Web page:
“Back then, I had no scholarship, no support, and even though I was performing well, no one was watching. My university helped in whatever way they could,” she said.
Just before the Covid-19 pandemic hit the country, Aishwarya approached Bengaluru-based Aiyappa to coach her.
Having come across her at state events, Aiyappa was well aware of her explosive power and decided to work instead on her speed and strength.
“I decided to work on whatever she was lacking and that was in speed and strength. Her speed and strength combined with her explosiveness has come together and she’s progressing well now,” he said.
“Before I started training her, I consulted with Dr. Ballal. For the first 6 months, we really didn’t have a training regime for her. We just focused on rehabilitation and once she was back to her best, we started training. Normally, it is very difficult for people to recover after suffering from an ACL injury like her but she has compensated by becoming really strong.”
To further emphasise how well Aishwarya has recovered from her injury, Aiyappa said, “Before going for the inter-state meet in Chennai we had checked the strength of her legs. Her weaker leg, the left, has in fact become stronger than her stronger leg, the right. That’s a plus point for her. Now she can manage her strength because there’s virtually no difference between her legs.”
Women's triple jump Top 8 in 2022 (CWG nations)
|1||14.53||Thea LAFOND||DMA||18 MAY 2022|
|2||14.52||Shanieka RICKETTS||JAM||18 JUN 2022|
|3||14.14||Aishwarya BABU SAB||IND||13 JUN 2022|
|3||14.14||Naomi METZGER||GBR||18 JUN 2022|
|5||14.08||Ackelia SMITH||JAM||28 MAY 2022|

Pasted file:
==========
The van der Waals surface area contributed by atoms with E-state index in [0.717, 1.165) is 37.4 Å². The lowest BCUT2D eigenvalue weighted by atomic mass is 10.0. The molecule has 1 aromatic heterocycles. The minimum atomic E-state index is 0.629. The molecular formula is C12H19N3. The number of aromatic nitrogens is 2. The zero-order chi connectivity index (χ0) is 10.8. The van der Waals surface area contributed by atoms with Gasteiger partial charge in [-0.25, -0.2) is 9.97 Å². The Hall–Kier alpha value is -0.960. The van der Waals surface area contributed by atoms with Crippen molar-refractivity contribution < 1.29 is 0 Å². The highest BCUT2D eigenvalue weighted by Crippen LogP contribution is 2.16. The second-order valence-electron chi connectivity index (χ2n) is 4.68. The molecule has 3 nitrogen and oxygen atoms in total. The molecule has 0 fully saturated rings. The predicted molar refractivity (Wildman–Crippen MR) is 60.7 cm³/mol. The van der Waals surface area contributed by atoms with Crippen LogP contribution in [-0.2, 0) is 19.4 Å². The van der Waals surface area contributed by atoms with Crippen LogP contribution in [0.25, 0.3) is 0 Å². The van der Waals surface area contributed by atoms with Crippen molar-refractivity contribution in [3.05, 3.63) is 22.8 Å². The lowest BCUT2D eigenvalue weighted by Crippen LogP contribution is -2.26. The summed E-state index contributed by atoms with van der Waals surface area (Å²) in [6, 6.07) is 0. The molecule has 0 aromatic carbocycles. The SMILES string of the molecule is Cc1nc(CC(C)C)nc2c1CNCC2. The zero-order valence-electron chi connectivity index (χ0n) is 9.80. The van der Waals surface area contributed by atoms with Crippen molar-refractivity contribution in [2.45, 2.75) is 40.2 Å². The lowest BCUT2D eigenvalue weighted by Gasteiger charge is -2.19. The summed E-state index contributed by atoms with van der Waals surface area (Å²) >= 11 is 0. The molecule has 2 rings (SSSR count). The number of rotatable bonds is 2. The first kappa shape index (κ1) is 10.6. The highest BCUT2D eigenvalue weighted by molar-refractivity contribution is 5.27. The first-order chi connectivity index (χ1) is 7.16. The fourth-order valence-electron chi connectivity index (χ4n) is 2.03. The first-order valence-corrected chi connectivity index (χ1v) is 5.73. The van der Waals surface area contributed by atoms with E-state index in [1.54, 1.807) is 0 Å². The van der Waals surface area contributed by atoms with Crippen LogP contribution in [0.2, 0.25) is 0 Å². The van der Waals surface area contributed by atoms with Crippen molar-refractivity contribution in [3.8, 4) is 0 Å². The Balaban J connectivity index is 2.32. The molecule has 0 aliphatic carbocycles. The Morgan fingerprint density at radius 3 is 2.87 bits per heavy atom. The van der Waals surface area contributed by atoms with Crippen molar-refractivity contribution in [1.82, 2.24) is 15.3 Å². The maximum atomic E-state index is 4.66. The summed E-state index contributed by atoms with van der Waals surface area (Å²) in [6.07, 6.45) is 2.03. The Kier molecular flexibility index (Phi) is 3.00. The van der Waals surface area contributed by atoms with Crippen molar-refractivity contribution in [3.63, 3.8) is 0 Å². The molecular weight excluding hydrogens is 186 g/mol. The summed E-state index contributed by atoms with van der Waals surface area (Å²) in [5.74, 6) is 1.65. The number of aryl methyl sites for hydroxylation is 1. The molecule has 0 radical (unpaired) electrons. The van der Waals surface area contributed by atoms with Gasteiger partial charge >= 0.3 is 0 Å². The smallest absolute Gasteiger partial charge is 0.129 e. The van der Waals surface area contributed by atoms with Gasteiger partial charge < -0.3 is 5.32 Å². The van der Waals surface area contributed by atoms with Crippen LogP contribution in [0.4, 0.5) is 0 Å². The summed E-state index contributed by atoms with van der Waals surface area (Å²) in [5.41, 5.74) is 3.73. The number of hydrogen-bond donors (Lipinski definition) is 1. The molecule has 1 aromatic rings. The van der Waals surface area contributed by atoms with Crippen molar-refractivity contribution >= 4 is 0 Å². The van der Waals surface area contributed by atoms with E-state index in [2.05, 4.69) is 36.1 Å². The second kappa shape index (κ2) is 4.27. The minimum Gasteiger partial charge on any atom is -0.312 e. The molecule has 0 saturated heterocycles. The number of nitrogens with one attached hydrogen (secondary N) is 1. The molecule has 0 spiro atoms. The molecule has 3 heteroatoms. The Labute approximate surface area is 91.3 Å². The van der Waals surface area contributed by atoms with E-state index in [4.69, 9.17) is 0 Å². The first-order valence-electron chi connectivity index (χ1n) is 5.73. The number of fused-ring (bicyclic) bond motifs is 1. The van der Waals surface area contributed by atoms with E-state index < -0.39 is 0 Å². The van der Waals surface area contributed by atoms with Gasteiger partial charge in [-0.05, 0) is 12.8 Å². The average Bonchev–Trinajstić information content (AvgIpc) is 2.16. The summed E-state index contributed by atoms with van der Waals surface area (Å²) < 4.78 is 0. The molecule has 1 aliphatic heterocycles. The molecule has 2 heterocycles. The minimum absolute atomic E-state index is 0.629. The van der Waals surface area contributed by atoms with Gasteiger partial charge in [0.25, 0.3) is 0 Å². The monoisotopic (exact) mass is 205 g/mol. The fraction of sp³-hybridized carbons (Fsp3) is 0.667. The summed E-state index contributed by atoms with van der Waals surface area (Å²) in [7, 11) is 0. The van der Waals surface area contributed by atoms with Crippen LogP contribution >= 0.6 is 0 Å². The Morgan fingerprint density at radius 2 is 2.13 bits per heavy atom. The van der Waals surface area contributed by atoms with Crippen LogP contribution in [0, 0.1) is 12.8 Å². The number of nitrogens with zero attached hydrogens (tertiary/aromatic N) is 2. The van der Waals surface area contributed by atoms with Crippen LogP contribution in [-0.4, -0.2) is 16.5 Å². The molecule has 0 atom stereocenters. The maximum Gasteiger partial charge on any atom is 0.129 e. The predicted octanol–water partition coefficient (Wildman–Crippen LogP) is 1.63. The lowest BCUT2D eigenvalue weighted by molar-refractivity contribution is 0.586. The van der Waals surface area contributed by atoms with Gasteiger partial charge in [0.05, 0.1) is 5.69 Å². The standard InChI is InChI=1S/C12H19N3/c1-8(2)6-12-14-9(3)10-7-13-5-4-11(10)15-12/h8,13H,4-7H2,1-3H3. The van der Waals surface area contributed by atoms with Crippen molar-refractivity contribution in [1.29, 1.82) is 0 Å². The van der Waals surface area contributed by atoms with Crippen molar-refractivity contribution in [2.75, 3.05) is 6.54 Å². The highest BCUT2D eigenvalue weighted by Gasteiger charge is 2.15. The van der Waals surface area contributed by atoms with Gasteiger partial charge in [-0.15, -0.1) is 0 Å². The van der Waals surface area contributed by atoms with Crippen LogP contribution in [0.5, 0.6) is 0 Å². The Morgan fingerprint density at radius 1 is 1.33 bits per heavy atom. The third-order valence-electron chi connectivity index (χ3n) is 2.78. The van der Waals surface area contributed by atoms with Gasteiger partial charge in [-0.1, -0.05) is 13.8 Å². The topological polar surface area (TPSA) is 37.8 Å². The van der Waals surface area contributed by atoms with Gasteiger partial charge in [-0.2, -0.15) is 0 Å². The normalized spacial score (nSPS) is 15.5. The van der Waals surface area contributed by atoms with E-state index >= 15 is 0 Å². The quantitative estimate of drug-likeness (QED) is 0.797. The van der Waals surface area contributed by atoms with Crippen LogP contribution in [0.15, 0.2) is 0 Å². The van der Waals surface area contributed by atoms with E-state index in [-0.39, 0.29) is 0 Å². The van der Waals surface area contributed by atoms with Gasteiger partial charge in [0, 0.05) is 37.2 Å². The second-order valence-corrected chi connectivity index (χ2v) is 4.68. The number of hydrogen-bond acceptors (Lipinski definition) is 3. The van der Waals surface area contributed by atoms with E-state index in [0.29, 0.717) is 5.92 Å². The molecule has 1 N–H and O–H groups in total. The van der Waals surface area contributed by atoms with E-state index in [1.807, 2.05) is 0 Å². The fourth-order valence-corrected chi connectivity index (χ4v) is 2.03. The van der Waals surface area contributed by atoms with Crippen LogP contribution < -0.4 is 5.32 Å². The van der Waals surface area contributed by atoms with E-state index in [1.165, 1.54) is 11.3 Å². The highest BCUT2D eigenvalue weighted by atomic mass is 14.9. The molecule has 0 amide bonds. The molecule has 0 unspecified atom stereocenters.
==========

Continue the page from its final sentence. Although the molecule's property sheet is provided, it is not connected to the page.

|6||14.03||Natricia HOOPER||GUY||16 APR 2022|
|7||13.95||Ruth USORO||NGR||11 JUN 2022|
|8||13.87||Kimberly WILLIAMS||JAM||01 MAY 2022|
Recognition and support did come her way eventually, as JSW started to sponsor her, freeing her mind to allow her to concentrate on her craft. And now that she’s started to dominate the domestic circuit, she’s got her attention set abroad.
The Commonwealth Games in Birmingham from July 28 to August 4 will be Aishwarya’s first foray outside the country.
“She doesn’t have any exposure at the international stage. She has a better chance of getting a medal at Commonwealth and Asian Games than the Worlds (in Oregon from July 15 to July 24) because the standard (at the World Championships) is too high,” Aiyappa said.
“Given her knee and a small niggle in her hamstring two months ago; I didn’t want her to push through much. To be on the safer side, I felt she should stick to a plan for the CWG.”
As the season list shows, Aishwarya indeed has a better chance of doing well in Birmingham.
Top 8 long jumps by CWG athletes in 2022
|1||6.92||Ese BRUME||NGR||14 JUN 2022|
|2||6.89||Deborah ACQUAH||GHA||02 APR 2022|
|3||6.80||Christabel NETTEY||CAN||29 MAY 2022|
|4||6.79||Filippa FOTOPOULOU||CYP||25 MAY 2022|
|5||6.78||Ruth USORO||NGR||14 MAY 2022|
|6||6.73||Aishwarya BABU SAB||IND||12 JUN 2022|
|7||6.70||Samantha DALE||AUS||06 MAR 2022|
|8||6.69||Tyra GITTENS||TTO||15 APR 2022|
|8||6.69||Lorraine UGEN||GBR||25 JUN 2022|
Rest and recovery will be key to Aishwarya’s chances at the Birmingham Games and the 25-year-old will get some breathing space with the long jump and triple jump spaced out over the course of five days.
However, with the long jump qualifiers and the final of the triple jump taking place on the same day, Aishwarya will need to keep her strength levels up.
Aiyappa, though, has been focused on her mental conditioning along with his wife Pramila, a Olympian heptathlete. The pair believes that the challenge Aishwarya will face in her first international outing will be mental rather than physical.
Having bounced back strong from the near-end of a promising career, Aishwarya indeed has the right tools to take flight on the international stage.